Citation searching, a specialized and very valuable type of research, allows you to determine where a particular author or work has been cited by subsequent authors, frequently allowing you to trace the influence of an idea or theory among scholars and thinkers responding to it over time.
Three databases, produced by the Institute for Scientific Information (ISI) and known in the aggregate as the Web of Science, are designed expressly to search the research literature for articles citing particular works or authors; they are the Social Sciences Citation Index (SSCI), the Arts & Humanities Citation Index (A&HCI), and the Science Citation Index Expanded (SCI-EXPANDED). It is possible to search these indexes separately or as a group, depending on how restricted or inclusive (by subject field) you want your search to be.
Another very powerful resource for identifying works citing other works is Google Scholar, which covers a huge number of publications across disciplines and in many cases provides direct links to the citing documents.
A number of publications are themselves reviews of the literature in various disciplines and can provide authoritative overviews of research on specific topics. For education these include:
the Review of Research in Education, an annual publication of the American Educational Research Association (AERA), and
the Review of Educational Research, a quarterly publication of the AERA.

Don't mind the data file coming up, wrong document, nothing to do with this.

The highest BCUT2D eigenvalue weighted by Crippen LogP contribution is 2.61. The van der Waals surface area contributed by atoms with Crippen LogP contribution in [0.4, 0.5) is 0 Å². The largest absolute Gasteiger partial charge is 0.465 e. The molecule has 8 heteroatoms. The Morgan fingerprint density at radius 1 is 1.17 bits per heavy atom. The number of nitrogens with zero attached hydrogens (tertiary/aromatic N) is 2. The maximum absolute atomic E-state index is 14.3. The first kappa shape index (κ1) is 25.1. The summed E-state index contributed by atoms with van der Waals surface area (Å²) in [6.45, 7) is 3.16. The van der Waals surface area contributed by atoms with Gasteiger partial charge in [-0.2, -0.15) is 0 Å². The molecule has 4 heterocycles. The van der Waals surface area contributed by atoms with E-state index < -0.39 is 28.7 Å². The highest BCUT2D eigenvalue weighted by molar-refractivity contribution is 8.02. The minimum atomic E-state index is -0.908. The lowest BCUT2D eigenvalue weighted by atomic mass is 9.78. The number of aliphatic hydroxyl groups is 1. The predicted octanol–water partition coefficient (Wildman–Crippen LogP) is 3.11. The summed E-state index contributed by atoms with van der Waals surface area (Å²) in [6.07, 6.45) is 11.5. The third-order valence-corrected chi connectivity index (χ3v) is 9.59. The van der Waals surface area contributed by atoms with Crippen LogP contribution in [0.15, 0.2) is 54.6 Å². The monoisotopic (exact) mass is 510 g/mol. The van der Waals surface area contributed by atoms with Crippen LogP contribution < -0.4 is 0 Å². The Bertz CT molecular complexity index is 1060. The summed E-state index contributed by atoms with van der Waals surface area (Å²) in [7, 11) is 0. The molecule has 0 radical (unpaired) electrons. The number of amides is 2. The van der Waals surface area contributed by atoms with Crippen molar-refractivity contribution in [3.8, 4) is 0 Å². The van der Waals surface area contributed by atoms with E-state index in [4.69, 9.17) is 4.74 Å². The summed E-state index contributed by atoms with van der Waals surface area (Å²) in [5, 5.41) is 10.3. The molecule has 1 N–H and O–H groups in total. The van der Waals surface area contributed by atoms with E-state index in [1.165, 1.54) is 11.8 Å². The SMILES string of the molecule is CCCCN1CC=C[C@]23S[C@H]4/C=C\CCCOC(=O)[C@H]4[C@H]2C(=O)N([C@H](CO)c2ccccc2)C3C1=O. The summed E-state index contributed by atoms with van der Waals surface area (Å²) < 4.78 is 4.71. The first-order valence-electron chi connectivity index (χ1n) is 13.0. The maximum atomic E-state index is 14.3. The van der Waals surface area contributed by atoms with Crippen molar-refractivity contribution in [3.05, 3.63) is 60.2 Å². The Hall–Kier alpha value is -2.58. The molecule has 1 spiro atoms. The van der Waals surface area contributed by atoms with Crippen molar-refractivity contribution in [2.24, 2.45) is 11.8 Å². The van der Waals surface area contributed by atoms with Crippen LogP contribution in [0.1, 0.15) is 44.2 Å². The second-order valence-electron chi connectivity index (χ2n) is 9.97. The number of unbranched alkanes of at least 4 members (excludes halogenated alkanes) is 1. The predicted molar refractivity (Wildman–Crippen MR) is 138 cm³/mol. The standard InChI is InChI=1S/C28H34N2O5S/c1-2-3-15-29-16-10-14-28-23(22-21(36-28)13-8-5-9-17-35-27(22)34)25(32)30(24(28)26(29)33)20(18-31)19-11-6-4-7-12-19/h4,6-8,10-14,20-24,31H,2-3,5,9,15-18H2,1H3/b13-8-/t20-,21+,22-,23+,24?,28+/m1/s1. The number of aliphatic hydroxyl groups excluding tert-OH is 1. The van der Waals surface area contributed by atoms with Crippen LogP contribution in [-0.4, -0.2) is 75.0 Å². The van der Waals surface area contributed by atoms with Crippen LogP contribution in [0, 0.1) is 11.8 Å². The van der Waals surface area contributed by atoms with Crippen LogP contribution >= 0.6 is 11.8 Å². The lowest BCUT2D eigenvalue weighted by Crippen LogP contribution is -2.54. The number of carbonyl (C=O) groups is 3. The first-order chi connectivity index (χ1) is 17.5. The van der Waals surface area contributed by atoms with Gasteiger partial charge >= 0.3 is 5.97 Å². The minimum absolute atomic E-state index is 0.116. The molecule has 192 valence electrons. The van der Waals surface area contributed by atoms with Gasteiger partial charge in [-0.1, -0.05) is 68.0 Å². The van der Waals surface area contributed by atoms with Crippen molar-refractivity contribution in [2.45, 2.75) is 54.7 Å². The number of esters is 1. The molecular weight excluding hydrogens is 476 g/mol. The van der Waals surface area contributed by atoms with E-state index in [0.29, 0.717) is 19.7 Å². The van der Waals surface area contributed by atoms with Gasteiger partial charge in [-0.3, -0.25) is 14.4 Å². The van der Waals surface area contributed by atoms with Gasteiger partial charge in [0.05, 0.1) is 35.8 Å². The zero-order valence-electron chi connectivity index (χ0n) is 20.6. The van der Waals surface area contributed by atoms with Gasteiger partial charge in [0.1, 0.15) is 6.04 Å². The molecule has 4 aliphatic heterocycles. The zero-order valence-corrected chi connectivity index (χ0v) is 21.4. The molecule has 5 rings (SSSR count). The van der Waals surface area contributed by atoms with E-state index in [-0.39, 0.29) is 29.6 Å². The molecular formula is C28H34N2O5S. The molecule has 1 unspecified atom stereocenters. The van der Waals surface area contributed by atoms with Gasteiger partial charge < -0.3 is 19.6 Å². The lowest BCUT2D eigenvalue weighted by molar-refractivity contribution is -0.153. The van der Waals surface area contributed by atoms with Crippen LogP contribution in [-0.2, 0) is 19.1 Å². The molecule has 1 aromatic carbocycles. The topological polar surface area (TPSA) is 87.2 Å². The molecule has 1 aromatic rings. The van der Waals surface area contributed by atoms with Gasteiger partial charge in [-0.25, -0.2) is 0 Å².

There are also various annual reviews of research in subject fields other than education, and these are accessible through as a centralized resource at Annual Reviews.
To identify handbooks of research in educational subjects, you can search EDUCAT for titles beginning "handbook of research." Research handbooks available online include the Handbook of Research in Second Language Teaching and Learning, the Handbook of Research on Teaching the English Language Arts, the Handbook of Research on Teaching Literacy through the Communicative and Visual Arts, and The International Handbook of School Effectiveness Research. You may find that some of these include chapters or sections relevant to the study of computers in education.
There are a number of guides on university and academic library websites describing and detailing procedures for critically reviewing the research literature in a given subject field. This is a selected list of online resources on the theory and practice of conducting a literature review:
How to Write a Literature Review (University of California, Santa Cruz)
There are also a number of print resources that you may want to consult if you can access them through your local library; these include:
Booth, Wayne C., Gregory G. Colomb, and Joseph M. Williams. The Craft of Research;
Cooper, Harris M. Synthesizing Research: A Guide for Literature Reviews;
Maxwell, Joseph Alex. Qualitative Research Design: An Interactive Approach; and